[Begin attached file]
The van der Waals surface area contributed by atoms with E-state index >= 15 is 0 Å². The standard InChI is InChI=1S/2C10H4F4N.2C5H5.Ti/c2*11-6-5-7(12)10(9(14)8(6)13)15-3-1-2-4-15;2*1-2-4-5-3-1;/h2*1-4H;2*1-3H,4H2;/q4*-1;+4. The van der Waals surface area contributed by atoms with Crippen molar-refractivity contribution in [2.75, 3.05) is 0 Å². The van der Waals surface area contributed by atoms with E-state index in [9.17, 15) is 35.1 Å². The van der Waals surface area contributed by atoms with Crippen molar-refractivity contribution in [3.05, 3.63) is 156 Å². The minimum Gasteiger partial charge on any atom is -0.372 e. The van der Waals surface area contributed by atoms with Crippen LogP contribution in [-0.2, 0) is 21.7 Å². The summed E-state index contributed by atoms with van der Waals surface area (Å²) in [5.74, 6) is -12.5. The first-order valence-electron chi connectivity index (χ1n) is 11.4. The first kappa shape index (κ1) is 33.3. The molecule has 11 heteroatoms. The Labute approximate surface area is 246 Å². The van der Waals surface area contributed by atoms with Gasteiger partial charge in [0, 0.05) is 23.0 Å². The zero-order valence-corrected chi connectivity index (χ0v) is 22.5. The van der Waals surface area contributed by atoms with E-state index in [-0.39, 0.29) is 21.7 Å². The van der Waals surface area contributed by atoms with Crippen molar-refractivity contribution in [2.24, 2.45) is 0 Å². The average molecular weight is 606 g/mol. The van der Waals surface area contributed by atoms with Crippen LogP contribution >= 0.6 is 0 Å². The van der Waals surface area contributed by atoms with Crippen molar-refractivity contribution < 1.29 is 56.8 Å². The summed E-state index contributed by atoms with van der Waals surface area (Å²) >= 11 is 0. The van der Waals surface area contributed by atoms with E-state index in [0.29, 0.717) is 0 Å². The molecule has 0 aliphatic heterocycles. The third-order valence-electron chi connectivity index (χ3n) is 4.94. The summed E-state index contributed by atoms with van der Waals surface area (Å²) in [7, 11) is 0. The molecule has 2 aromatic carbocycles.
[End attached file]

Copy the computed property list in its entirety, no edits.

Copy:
The van der Waals surface area contributed by atoms with E-state index >= 15 is 0 Å². The standard InChI is InChI=1S/2C10H4F4N.2C5H5.Ti/c2*11-6-5-7(12)10(9(14)8(6)13)15-3-1-2-4-15;2*1-2-4-5-3-1;/h2*1-4H;2*1-3H,4H2;/q4*-1;+4. The van der Waals surface area contributed by atoms with Crippen molar-refractivity contribution in [2.75, 3.05) is 0 Å². The van der Waals surface area contributed by atoms with E-state index in [9.17, 15) is 35.1 Å². The van der Waals surface area contributed by atoms with Crippen molar-refractivity contribution in [3.05, 3.63) is 156 Å². The minimum Gasteiger partial charge on any atom is -0.372 e. The van der Waals surface area contributed by atoms with Crippen LogP contribution in [-0.2, 0) is 21.7 Å². The summed E-state index contributed by atoms with van der Waals surface area (Å²) in [5.74, 6) is -12.5. The first-order valence-electron chi connectivity index (χ1n) is 11.4. The first kappa shape index (κ1) is 33.3. The molecule has 11 heteroatoms. The Labute approximate surface area is 246 Å². The van der Waals surface area contributed by atoms with Gasteiger partial charge in [0, 0.05) is 23.0 Å². The zero-order valence-corrected chi connectivity index (χ0v) is 22.5. The van der Waals surface area contributed by atoms with E-state index in [-0.39, 0.29) is 21.7 Å². The van der Waals surface area contributed by atoms with Crippen molar-refractivity contribution in [2.24, 2.45) is 0 Å². The average molecular weight is 606 g/mol. The van der Waals surface area contributed by atoms with Crippen LogP contribution >= 0.6 is 0 Å². The van der Waals surface area contributed by atoms with Crippen molar-refractivity contribution < 1.29 is 56.8 Å². The summed E-state index contributed by atoms with van der Waals surface area (Å²) >= 11 is 0. The van der Waals surface area contributed by atoms with E-state index in [0.29, 0.717) is 0 Å². The molecule has 0 aliphatic heterocycles. The third-order valence-electron chi connectivity index (χ3n) is 4.94. The summed E-state index contributed by atoms with van der Waals surface area (Å²) in [7, 11) is 0. The molecule has 2 aromatic carbocycles.